A Catholic Analysis reader sent me the May 6th New York Times article noting that pro-abortion Governor James McGreevey of New Jersey has decided to bow to reality. He says that he will not receive communion in the dioceses of three New Jersey bishops who have said that he should not seek to receive the Eucharist. The bishops are Archbishop John Myers in Newark, Bishop John Smith in Trenton, and Bishop Joseph Galante in Camden. Three bishops stood up, said the obvious, and the politician bowed to reality. The governor is free to attend Mass, come forward, receive a blessing, and make a spiritual communion. The bishops have done him a great spiritual favor. They have rescued him from compounding his own confusion about abortion with the sin of sacrilege and have clearly shown him the path to full communion with the Catholic Church. I would not be surprised if one day McGreevey thanks these courageous bishops for their clarity. The New York Times article makes much of the fact that pundits believe that this action by the bishops will help the governor politically. The article misses the boat. The bishops' action has nothing to do with the political fortunes of the governor. It has everything to do with the sacramental discipline of a religious community. The political effects are irrelevant. These observers just can't seem to understand that for Catholics protecting the Eucharist is worth all the political setbacks in the world. The pundits can't seem to understand anything beyond the back and forth of political competition. Yet, the governor is still resistant, as seen in his comments complaining that the bishops have violated the separation of church and state. Of course, this complaint is ridiculous. Freedom of religion, enshrined in the Constitution, means that religious communities are free to decide who has access to their rites and rituals. In fact, it is the governor and other pro-abortion politicians who are violating the separation of church and state by pressuring a religious community to change its age-old moral teachings and sacramental discipline to match a secular political agenda that became prominent only in the nineteen seventies. As to other, less courageous Catholic bishops, the lesson is clear. Here, three bishops in a very liberal, pro-abortion state took a firm and clear stand, protected the Eucharist, and protected the integrity of the Church's teaching against abortion, and their world has not collapsed. The consciences of the bishops are clear. No priest in these dioceses will be placed in the position of possibly contributing to the profanation of the Eucharist. It is as it should be. It is good to see bishops in a major state not following the passive approach advocated by Cardinal McCarrick in Washington, D.C. It is obvious that McCarrick's view is his own problem that he will have to sort out on his own and will not inhibit bishops who wish to act like bishops. It may be that we are seeing the beginning of the end of a long, cowardly phase of American Catholicism.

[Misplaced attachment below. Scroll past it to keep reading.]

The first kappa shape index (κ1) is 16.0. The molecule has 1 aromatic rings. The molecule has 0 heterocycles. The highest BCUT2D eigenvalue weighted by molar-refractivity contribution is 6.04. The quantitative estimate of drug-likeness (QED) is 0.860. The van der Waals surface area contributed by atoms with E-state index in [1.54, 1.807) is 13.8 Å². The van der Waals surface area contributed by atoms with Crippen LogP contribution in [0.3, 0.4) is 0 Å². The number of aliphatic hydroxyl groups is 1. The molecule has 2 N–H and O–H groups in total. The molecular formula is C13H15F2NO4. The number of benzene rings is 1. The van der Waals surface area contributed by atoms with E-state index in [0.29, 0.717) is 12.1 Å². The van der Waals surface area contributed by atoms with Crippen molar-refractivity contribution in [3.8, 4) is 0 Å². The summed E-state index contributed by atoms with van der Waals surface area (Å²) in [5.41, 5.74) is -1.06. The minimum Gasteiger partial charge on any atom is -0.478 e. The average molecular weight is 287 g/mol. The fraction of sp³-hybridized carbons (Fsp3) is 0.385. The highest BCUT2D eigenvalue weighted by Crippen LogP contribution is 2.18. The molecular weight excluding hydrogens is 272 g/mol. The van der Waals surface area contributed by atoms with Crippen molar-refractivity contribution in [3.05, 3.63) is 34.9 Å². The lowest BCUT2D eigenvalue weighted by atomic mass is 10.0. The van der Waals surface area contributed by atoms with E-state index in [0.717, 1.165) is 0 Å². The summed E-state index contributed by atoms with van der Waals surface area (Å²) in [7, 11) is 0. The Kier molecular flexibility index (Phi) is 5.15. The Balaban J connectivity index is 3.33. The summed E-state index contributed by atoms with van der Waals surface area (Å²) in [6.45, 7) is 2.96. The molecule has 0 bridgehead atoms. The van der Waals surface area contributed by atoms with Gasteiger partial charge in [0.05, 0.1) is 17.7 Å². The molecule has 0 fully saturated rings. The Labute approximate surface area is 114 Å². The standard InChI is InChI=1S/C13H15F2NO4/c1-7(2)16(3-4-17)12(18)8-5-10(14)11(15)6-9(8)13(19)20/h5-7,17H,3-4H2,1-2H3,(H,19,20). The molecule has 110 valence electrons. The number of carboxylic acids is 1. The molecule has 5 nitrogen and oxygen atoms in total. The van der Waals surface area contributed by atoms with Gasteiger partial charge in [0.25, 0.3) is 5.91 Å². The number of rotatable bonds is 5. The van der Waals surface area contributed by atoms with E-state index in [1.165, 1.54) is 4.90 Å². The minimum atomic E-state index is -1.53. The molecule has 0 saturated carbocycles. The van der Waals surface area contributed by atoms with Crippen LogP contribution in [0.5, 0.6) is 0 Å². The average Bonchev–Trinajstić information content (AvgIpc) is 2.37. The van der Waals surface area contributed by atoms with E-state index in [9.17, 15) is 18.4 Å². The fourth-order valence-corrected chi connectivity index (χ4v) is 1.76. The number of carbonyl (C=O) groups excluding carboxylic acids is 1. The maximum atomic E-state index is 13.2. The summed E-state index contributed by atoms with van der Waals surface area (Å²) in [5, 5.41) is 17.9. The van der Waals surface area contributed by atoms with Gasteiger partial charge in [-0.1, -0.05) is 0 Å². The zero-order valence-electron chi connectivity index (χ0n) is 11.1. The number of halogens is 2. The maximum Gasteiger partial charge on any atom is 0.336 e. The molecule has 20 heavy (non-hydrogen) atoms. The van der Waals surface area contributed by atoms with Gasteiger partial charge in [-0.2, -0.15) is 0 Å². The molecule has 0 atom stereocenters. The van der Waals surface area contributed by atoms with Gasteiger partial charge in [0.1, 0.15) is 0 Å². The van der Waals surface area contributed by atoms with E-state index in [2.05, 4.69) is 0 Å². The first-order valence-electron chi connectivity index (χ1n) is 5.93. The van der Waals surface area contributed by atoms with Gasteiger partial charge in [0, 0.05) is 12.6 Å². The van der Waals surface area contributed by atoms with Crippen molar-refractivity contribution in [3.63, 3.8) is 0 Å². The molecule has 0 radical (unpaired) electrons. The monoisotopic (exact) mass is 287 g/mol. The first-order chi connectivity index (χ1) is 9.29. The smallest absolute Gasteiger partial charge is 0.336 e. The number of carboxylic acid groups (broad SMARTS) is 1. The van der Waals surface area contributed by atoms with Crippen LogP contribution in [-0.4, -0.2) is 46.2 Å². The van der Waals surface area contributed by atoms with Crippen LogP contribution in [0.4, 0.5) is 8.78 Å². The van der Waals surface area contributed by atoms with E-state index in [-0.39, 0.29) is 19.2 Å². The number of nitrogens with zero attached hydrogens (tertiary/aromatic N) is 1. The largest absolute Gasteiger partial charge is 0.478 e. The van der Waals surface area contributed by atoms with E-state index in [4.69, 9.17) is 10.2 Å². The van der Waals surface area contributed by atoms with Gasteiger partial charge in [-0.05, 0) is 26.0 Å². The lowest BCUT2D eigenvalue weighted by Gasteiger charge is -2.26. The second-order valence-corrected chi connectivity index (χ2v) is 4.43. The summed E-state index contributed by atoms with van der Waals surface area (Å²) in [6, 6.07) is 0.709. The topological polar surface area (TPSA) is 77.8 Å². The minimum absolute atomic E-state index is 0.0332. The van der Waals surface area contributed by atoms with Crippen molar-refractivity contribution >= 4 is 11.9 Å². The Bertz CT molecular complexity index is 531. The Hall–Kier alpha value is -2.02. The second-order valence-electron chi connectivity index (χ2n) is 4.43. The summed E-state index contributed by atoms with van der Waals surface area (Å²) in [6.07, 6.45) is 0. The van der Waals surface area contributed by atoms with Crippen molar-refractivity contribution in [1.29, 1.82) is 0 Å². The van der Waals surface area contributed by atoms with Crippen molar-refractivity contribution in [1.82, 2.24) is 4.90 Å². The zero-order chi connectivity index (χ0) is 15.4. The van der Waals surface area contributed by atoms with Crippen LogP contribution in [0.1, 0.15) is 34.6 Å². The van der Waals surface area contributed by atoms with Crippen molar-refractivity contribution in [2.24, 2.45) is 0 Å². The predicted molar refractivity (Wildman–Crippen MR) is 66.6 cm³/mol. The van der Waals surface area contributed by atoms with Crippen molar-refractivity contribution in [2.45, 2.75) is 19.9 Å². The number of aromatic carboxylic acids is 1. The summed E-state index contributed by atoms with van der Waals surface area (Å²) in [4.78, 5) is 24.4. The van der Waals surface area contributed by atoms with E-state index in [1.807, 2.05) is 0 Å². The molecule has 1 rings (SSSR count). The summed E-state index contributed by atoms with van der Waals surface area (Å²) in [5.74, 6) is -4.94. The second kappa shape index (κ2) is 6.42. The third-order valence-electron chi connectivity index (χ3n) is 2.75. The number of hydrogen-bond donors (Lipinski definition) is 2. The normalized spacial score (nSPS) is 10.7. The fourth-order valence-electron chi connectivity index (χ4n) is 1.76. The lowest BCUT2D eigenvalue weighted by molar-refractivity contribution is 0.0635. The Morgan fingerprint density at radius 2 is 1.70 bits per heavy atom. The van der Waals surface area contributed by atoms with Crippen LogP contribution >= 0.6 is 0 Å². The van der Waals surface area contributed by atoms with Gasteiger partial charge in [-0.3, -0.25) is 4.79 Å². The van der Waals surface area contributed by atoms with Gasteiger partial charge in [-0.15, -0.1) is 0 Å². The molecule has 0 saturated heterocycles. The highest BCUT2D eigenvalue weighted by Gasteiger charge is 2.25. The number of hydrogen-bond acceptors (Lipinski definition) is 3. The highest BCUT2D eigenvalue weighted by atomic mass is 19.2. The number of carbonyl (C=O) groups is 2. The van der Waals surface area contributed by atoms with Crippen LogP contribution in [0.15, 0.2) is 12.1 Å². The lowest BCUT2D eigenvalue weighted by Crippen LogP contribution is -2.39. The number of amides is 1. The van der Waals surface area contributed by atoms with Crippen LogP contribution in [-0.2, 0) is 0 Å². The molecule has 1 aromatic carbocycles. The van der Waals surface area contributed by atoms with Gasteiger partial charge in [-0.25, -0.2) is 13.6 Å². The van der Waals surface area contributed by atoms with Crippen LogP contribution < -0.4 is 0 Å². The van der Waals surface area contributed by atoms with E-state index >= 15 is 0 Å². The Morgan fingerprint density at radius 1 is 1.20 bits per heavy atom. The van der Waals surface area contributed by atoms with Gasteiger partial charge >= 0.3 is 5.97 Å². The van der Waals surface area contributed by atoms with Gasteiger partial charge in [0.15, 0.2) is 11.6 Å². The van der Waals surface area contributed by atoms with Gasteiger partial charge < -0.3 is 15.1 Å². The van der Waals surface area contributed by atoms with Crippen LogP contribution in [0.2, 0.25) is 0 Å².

Ongoing commentary by the editors of CatholicKerryWatch
Sen. John Kerry stands with Kate Michelman (right) President of NARAL Pro-Choice America.
Since 1995, Michelman's group has given Kerry a 100% rating for his voting record to defend abortion.